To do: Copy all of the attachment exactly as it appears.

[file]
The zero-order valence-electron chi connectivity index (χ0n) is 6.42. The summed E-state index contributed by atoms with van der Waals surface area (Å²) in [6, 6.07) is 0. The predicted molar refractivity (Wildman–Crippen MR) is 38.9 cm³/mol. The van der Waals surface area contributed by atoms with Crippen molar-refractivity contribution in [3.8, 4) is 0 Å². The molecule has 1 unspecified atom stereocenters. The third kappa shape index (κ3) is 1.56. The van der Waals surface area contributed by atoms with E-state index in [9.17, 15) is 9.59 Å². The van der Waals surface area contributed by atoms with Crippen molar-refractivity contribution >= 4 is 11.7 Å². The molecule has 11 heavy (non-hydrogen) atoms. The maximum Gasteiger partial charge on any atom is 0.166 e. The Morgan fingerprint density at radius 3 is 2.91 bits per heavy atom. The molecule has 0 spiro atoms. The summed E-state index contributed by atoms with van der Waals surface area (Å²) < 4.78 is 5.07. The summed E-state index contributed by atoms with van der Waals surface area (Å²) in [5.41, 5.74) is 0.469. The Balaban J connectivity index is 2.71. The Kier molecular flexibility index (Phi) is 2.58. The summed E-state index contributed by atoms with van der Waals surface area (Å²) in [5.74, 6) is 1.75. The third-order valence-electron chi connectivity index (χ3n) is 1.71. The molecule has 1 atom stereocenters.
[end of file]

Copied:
The zero-order valence-electron chi connectivity index (χ0n) is 6.42. The summed E-state index contributed by atoms with van der Waals surface area (Å²) in [6, 6.07) is 0. The predicted molar refractivity (Wildman–Crippen MR) is 38.9 cm³/mol. The van der Waals surface area contributed by atoms with Crippen molar-refractivity contribution in [3.8, 4) is 0 Å². The molecule has 1 unspecified atom stereocenters. The third kappa shape index (κ3) is 1.56. The van der Waals surface area contributed by atoms with E-state index in [9.17, 15) is 9.59 Å². The van der Waals surface area contributed by atoms with Crippen molar-refractivity contribution >= 4 is 11.7 Å². The molecule has 11 heavy (non-hydrogen) atoms. The maximum Gasteiger partial charge on any atom is 0.166 e. The Morgan fingerprint density at radius 3 is 2.91 bits per heavy atom. The molecule has 0 spiro atoms. The summed E-state index contributed by atoms with van der Waals surface area (Å²) < 4.78 is 5.07. The summed E-state index contributed by atoms with van der Waals surface area (Å²) in [5.41, 5.74) is 0.469. The Balaban J connectivity index is 2.71. The Kier molecular flexibility index (Phi) is 2.58. The summed E-state index contributed by atoms with van der Waals surface area (Å²) in [5.74, 6) is 1.75. The third-order valence-electron chi connectivity index (χ3n) is 1.71. The molecule has 1 atom stereocenters.